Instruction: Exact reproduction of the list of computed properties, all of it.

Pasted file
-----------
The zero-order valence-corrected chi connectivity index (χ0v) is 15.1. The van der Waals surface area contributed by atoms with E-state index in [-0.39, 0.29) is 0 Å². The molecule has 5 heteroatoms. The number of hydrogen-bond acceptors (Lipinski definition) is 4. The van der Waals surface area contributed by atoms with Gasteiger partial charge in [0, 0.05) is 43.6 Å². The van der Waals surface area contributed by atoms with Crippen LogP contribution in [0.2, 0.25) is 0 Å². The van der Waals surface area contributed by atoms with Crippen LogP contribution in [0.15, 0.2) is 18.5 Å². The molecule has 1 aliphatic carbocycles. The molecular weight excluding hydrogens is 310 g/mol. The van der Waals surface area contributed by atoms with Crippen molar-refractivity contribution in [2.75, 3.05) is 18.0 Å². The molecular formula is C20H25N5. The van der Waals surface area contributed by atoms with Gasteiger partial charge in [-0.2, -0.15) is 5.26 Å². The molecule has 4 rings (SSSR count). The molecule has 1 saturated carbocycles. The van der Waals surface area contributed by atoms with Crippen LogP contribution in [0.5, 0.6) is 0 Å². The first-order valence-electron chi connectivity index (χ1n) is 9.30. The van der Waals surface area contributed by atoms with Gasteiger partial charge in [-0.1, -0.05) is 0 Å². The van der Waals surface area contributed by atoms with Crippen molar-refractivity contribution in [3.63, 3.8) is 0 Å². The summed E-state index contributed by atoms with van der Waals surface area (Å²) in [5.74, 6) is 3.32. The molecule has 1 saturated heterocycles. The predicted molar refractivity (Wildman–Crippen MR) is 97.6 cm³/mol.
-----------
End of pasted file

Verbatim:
The zero-order valence-corrected chi connectivity index (χ0v) is 15.1. The van der Waals surface area contributed by atoms with E-state index in [-0.39, 0.29) is 0 Å². The molecule has 5 heteroatoms. The number of hydrogen-bond acceptors (Lipinski definition) is 4. The van der Waals surface area contributed by atoms with Gasteiger partial charge in [0, 0.05) is 43.6 Å². The van der Waals surface area contributed by atoms with Crippen LogP contribution in [0.2, 0.25) is 0 Å². The van der Waals surface area contributed by atoms with Crippen LogP contribution in [0.15, 0.2) is 18.5 Å². The molecule has 1 aliphatic carbocycles. The molecular weight excluding hydrogens is 310 g/mol. The van der Waals surface area contributed by atoms with Crippen molar-refractivity contribution in [2.75, 3.05) is 18.0 Å². The molecular formula is C20H25N5. The van der Waals surface area contributed by atoms with Gasteiger partial charge in [-0.2, -0.15) is 5.26 Å². The molecule has 4 rings (SSSR count). The molecule has 1 saturated carbocycles. The van der Waals surface area contributed by atoms with Crippen LogP contribution in [0.5, 0.6) is 0 Å². The first-order valence-electron chi connectivity index (χ1n) is 9.30. The van der Waals surface area contributed by atoms with Gasteiger partial charge in [-0.1, -0.05) is 0 Å². The van der Waals surface area contributed by atoms with Crippen molar-refractivity contribution in [3.63, 3.8) is 0 Å². The summed E-state index contributed by atoms with van der Waals surface area (Å²) in [5.74, 6) is 3.32. The molecule has 1 saturated heterocycles. The predicted molar refractivity (Wildman–Crippen MR) is 97.6 cm³/mol.